Directed By: Andy Muschietti
Release Date: September 8, 2017
Starring: Bill Skarsgard, Jaeden Lieberher, Finn Wolfhard, Sophia Lillis
It's pretty amazing that only a few weeks after the release of one of the most disappointing adaptations of a Stephen King work, The Dark Tower, we get one of the better ones with Andy Muschietti's It. This isn't the first time King's novel has been adapted, of course; in 1990, the world was treated to a TV miniseries that showcased an iconic performance by Tim Curry, who left such a strong mark on pop culture with his turn as Pennywise that most people forget that the rest of the miniseries itself around him isn't too great.
But now here we are 27 years on and the story of a group of kids who live in the fictional town of Derry, Maine known collectively as the Losers Club is being retold properly. After a series of disappearances, including that of the Losers' leader Bill's own little brother, Bill and his friends, a motormouth named Richie, a hypochondriac named Eddie, and the neurotic Stan, set out to find out what's going on, as none of the adults in town seem to care, each missing kid quickly forgotten about as soon as the next one has gone missing. Along the way, they're joined by the new kid in town, Ben, an outcast girl named Bev, and the home-schooled Mike, each one of them finding solace in the company of each other and the strength to face the evil lurking in their town: It.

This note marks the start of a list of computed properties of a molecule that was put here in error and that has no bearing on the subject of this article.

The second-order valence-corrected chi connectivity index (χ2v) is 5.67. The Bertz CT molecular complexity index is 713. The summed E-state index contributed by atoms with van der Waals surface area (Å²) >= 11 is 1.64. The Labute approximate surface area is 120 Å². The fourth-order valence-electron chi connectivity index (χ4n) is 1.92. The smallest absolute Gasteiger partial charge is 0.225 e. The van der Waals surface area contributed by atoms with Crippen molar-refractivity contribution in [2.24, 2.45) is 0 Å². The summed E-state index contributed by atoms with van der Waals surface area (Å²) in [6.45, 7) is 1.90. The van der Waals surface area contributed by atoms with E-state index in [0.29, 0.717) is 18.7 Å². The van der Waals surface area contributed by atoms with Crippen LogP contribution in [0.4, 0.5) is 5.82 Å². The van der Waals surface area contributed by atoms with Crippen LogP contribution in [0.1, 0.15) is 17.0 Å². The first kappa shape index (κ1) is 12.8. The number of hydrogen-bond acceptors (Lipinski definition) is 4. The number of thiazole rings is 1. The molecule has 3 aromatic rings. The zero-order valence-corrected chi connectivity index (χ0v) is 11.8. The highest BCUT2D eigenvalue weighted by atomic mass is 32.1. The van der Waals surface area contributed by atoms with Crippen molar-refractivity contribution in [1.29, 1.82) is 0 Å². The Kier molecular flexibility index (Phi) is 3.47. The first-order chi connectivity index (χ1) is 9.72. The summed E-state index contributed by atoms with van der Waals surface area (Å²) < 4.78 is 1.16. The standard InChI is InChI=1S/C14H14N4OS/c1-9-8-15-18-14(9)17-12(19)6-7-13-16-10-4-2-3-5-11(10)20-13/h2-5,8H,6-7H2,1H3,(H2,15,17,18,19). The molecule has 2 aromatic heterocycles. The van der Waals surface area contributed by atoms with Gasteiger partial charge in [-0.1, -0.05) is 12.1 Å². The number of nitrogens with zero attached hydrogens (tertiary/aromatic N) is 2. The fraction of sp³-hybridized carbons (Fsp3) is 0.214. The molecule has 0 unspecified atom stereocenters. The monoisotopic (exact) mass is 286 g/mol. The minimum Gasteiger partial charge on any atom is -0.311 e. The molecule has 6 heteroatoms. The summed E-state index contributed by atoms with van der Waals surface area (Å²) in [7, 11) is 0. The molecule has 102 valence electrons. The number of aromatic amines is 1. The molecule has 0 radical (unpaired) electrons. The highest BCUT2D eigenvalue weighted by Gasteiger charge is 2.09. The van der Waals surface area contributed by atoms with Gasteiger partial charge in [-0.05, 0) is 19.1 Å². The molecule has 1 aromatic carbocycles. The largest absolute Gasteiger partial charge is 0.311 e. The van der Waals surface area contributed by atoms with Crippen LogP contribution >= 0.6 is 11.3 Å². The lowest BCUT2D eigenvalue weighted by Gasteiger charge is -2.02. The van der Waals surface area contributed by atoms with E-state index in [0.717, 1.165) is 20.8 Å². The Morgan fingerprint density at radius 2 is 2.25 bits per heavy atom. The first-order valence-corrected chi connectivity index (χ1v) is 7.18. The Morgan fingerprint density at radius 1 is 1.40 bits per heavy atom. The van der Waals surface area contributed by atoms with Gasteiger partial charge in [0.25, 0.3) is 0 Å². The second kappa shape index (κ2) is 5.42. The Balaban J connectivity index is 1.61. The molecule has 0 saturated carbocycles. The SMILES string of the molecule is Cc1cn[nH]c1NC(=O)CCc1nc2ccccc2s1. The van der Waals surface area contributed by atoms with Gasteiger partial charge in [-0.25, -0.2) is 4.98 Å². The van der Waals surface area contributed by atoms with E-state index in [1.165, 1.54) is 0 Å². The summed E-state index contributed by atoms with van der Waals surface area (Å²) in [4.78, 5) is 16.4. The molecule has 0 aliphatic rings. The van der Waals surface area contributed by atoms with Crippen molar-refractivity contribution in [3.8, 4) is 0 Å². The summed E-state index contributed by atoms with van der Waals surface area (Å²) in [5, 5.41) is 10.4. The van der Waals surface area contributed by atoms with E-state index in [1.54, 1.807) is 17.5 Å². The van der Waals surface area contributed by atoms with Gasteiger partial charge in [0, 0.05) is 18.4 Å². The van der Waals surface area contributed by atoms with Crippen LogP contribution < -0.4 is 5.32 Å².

I spoke in my review of The Dark Tower about how that adaptation missed the mark by shying away from its source material, watering it down for the sake of making it as generic as possible in a way that became unappealing to newcomers and fans of King's epic series of books. It, thankfully, doesn't do that, embracing the book in an honorable way. Though it makes changes I'm on board with, like wisely shifting the action from the 1950s to the 1980s, and some I'm not, which I'll get into in a bit, what differentiates It from a failure like The Dark Tower is that the film captures the spirit of the book even with the liberties it takes, which is that of a coming-of-age journey for the kids who happen to be running through a gauntlet of horror.